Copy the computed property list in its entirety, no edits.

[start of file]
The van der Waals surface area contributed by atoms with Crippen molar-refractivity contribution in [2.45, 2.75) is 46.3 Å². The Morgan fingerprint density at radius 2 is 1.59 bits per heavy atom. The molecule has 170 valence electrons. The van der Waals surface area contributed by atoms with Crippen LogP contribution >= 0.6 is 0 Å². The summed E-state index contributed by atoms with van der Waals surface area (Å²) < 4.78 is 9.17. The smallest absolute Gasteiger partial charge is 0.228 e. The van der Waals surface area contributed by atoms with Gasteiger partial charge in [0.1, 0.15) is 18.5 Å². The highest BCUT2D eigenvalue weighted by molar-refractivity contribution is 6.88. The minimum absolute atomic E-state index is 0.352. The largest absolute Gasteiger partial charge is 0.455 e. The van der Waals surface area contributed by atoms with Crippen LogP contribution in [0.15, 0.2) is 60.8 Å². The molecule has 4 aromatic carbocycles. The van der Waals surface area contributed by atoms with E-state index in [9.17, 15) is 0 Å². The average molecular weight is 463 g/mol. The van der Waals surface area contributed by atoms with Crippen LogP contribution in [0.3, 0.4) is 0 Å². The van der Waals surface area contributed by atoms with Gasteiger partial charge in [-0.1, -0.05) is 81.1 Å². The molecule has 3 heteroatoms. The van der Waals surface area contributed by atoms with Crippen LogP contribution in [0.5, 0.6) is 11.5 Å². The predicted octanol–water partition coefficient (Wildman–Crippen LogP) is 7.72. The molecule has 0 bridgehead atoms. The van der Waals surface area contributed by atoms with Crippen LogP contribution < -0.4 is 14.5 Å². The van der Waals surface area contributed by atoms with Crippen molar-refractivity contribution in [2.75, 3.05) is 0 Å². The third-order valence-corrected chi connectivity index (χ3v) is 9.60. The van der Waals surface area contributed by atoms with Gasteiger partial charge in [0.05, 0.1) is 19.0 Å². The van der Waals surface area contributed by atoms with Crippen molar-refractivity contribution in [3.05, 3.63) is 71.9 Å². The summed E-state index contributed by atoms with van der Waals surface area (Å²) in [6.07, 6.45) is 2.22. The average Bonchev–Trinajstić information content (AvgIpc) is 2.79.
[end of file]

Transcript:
The van der Waals surface area contributed by atoms with Crippen molar-refractivity contribution in [2.45, 2.75) is 46.3 Å². The Morgan fingerprint density at radius 2 is 1.59 bits per heavy atom. The molecule has 170 valence electrons. The van der Waals surface area contributed by atoms with Crippen LogP contribution >= 0.6 is 0 Å². The summed E-state index contributed by atoms with van der Waals surface area (Å²) < 4.78 is 9.17. The smallest absolute Gasteiger partial charge is 0.228 e. The van der Waals surface area contributed by atoms with Gasteiger partial charge in [0.1, 0.15) is 18.5 Å². The highest BCUT2D eigenvalue weighted by molar-refractivity contribution is 6.88. The minimum absolute atomic E-state index is 0.352. The largest absolute Gasteiger partial charge is 0.455 e. The van der Waals surface area contributed by atoms with Crippen LogP contribution in [0.15, 0.2) is 60.8 Å². The molecule has 4 aromatic carbocycles. The van der Waals surface area contributed by atoms with E-state index in [9.17, 15) is 0 Å². The average molecular weight is 463 g/mol. The van der Waals surface area contributed by atoms with Crippen LogP contribution in [0.3, 0.4) is 0 Å². The van der Waals surface area contributed by atoms with Gasteiger partial charge in [-0.1, -0.05) is 81.1 Å². The molecule has 3 heteroatoms. The van der Waals surface area contributed by atoms with Crippen LogP contribution in [0.5, 0.6) is 11.5 Å². The predicted octanol–water partition coefficient (Wildman–Crippen LogP) is 7.72. The molecule has 0 bridgehead atoms. The van der Waals surface area contributed by atoms with Crippen LogP contribution < -0.4 is 14.5 Å². The van der Waals surface area contributed by atoms with Crippen molar-refractivity contribution in [2.75, 3.05) is 0 Å². The third-order valence-corrected chi connectivity index (χ3v) is 9.60. The van der Waals surface area contributed by atoms with Gasteiger partial charge in [0.05, 0.1) is 19.0 Å². The van der Waals surface area contributed by atoms with Crippen molar-refractivity contribution in [3.05, 3.63) is 71.9 Å². The summed E-state index contributed by atoms with van der Waals surface area (Å²) in [6.07, 6.45) is 2.22. The average Bonchev–Trinajstić information content (AvgIpc) is 2.79.